[CentOS-devel] RFC: kmods SIG Proposal

Mon May 24 20:10:21 UTC 2021
Peter Georg <peter.georg at physik.uni-regensburg.de>

On 23/05/2021 21.00, Jeffrey E Altman wrote:
> On 5/23/2021 10:32 AM, Peter Georg 
> (peter.georg at physik.uni-regensburg.de) wrote:
>> Thanks to everyone for the input so far. I updated the original 
>> proposal to reflect your input. In case I forgot something, please let 
>> me know.
> This looks very good so far.  One comment below:
>> === In-kernel modules not enabled for CentOS Stream ===
>> Many in-kernel modules are simply disabled for the CentOS Stream 
>> kernel. This may either be due to  drivers being deprecated and 
>> removed compared to older CentOS major releases or never being enabled 
>> in the first place. This SIG aims to provide these in-kernel drivers 
>> as external kernel modules to enable CentOS Stream running on a 
>> broader range of available hardware and provide other beneficial 
>> functionality.
>> === Third-party external kernel modules ===
> Might I suggest "out-of-kernel modules" instead of "third-party external 
> kernel modules".

I actually do prefer "out-of-tree kernel modules" over "out-of-kernel 
modules". "out-of-tree kernel modules" is probably a better description 
than "thrid-party external kernel modules". Hence I'm thinking about 
doing a s/thrid-party external/out-of-tree/g. But then I probably should 
also s/in-kernel/in-tree kernel/g.


Dicussing details like this, I think we are on a good way :)

>> This SIG also aims to provide third-party kernel modules for CentOS 
>> Stream not (yet) available in upstream kernel.
> The "not (yet)" makes me wonder what the criteria for inclusion are.  Is 
> it a requirement that the module might be accepted into the upstream 
> kernel if submitted?  If this is the intent, I believe that would 
> exclude two categories of modules.  First, modules that provide 
> functionality already provided by an actively maintained in-kernel 
> module.  Second, modules whose licenses are not listed in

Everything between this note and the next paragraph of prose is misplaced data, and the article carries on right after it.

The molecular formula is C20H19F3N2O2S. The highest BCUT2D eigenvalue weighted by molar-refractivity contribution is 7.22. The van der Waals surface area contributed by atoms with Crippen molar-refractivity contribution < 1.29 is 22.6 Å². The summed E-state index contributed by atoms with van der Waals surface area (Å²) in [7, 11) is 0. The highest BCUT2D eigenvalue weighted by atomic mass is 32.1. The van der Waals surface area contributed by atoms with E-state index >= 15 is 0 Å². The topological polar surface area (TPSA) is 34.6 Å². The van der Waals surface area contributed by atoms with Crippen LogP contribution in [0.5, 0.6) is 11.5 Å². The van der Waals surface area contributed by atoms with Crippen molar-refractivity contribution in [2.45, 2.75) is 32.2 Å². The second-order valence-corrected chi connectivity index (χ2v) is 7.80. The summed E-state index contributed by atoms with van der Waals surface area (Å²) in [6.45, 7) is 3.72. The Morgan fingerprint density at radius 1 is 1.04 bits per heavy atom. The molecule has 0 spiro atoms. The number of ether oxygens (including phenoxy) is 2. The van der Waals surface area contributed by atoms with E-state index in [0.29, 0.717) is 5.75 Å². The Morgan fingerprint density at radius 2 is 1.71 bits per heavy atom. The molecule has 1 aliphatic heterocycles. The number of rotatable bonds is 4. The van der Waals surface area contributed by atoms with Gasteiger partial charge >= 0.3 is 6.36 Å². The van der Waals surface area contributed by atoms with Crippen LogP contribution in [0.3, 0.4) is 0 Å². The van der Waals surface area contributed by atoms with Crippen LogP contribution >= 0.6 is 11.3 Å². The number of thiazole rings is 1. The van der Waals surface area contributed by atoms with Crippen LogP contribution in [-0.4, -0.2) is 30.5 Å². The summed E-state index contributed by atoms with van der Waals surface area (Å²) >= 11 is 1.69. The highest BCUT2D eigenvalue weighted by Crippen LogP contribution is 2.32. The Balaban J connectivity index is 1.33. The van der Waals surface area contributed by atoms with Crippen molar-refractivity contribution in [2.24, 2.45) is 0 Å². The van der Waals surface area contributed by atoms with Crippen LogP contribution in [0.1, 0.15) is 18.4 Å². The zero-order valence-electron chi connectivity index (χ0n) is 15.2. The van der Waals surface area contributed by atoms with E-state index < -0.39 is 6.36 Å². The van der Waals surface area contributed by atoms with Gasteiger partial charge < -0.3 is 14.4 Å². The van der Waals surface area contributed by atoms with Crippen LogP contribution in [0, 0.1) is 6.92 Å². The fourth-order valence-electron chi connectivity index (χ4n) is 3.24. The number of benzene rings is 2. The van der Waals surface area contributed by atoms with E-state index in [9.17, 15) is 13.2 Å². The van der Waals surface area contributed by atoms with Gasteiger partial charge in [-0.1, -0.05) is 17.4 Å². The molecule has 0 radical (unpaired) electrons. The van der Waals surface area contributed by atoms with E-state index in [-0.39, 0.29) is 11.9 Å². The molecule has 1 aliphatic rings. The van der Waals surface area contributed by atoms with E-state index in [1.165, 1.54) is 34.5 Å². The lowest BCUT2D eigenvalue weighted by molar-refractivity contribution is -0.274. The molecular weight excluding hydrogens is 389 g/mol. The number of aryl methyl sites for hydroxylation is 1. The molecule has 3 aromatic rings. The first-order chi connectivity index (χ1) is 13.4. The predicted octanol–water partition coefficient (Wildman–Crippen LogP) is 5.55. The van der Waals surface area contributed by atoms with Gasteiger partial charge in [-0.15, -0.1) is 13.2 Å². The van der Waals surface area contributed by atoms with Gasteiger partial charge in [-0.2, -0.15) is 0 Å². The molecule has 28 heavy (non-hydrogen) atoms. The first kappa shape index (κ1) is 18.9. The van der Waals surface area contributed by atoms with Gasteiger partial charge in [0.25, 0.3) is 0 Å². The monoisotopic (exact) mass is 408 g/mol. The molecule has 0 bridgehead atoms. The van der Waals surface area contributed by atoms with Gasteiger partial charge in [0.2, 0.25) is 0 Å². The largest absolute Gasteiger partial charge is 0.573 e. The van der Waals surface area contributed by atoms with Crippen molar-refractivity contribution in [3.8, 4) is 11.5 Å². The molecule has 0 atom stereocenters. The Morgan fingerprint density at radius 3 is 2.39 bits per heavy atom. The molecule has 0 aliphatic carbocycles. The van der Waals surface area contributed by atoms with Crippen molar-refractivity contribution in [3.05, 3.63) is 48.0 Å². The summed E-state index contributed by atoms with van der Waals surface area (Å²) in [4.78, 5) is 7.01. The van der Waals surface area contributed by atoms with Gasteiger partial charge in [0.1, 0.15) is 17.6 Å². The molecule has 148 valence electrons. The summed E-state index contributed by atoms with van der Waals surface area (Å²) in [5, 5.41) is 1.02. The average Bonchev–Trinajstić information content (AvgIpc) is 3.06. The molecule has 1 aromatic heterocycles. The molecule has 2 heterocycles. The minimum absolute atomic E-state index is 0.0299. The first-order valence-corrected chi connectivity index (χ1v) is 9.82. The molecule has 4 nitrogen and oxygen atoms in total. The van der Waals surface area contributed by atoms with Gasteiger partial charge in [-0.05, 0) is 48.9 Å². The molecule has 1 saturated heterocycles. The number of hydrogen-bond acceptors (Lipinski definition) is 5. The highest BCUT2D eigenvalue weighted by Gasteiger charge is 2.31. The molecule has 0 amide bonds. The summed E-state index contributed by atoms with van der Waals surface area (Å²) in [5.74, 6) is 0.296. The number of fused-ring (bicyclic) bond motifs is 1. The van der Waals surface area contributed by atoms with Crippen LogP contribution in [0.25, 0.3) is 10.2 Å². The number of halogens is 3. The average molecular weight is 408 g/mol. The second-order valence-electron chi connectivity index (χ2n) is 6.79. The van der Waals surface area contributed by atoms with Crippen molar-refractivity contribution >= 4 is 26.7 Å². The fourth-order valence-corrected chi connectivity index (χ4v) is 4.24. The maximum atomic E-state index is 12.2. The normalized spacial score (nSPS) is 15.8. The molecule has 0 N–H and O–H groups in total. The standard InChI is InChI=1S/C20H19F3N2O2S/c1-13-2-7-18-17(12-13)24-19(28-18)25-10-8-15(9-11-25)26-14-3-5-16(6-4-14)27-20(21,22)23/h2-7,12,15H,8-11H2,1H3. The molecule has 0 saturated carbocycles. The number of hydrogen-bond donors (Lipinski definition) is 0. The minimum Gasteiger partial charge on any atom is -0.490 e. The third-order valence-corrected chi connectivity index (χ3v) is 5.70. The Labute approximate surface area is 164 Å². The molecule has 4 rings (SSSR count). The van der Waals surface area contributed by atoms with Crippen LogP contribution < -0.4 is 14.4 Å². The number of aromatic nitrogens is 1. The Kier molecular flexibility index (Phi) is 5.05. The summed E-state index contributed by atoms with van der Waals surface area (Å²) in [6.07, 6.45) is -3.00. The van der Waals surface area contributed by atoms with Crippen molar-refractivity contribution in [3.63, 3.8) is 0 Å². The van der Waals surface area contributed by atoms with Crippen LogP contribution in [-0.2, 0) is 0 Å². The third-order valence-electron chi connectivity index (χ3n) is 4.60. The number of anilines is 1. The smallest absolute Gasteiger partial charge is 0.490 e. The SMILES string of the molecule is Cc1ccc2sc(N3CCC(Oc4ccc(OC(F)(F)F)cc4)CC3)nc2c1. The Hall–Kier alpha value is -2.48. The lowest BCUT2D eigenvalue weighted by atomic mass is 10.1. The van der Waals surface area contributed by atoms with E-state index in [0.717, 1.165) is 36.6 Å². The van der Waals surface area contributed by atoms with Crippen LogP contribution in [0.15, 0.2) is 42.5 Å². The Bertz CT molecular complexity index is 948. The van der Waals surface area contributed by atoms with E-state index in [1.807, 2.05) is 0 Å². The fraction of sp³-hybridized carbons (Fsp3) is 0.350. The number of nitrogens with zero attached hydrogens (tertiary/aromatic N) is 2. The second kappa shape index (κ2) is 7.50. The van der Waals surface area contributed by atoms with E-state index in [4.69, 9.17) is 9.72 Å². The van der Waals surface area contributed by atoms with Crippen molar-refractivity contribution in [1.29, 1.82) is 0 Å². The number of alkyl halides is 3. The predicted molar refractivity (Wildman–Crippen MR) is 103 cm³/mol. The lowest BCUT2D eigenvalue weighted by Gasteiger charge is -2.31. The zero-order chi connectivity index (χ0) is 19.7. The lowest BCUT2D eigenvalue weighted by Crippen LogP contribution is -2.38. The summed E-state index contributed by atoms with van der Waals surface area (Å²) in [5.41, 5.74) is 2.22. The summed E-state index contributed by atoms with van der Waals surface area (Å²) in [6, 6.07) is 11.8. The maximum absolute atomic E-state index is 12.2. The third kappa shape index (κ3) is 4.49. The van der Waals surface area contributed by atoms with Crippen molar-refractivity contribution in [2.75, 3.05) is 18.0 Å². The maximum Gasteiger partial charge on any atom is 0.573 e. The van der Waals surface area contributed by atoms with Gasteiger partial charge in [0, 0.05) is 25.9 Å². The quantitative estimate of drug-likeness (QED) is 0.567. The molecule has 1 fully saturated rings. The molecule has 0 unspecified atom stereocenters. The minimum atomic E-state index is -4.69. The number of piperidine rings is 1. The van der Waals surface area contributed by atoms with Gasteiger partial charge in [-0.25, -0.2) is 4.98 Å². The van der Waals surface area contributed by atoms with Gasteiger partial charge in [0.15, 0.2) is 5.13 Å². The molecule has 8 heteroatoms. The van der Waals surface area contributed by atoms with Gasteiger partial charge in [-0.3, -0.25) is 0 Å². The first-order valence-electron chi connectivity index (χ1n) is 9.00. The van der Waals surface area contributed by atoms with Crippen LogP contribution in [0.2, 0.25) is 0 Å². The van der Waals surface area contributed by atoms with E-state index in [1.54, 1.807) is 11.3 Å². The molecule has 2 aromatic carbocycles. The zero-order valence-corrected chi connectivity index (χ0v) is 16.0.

> include/linux/license.h.

This was actually not the intention, but I totally understand why you 
think it has been. I currently don't see why we should restrict the SIG 
to modules that might be accepted into upstream kernel.
The restriction to GPL v2 compatible licenses is there due to legal 
reasons. Is there any reason why we should restrict ourselves to kernel 
modules that might be accepted into upstream?

> Later on the "What's not in scope" section says:
>  > * Third-party kernel modules with a non GPL v2 compatible license 
> which is overly broad.  Might I suggest:
> ==== Out-of-kernel modules =====
> This SIG also aims to provide out-of-kernel modules for CentOS that 
> might be accepted into the upstream kernel if submitted.  This category 
> excludes:
>   * modules whose primary functionality is already provided by an
>     actively maintained in-kernel module.

This restriction might be problematic in some cases. E.g. if an existing 
in-kernel module is to be replaced by a (hopefully) better module. We 
probably want to provide this kernel module even though the existing 
in-kernel module has not yet been replaced in upstream (and especially 
not been backported). A somewhat recent example: exFAT.

>   * modules whose licenses are not included in include/linux/license.h
>     (see license_is_gpl_compatible()).
> [END]

I'd probably change this section only a litte bit to avoid confusion and 
add an explanation for the restriction to GPL v2 copatible:

=== Out-of-tree kernel modules ===
This SIG also aims to provide out-of-tree kernel modules for CentOS 
Stream. This is restricted to GPL v2 compatible kernel modules due to 
legal reasons.

The "GPL v2" restriction is mentioned twice in the description then. 
However I think this might not be bad at all.

> I hope this is helpful.
> Jeffrey Altman
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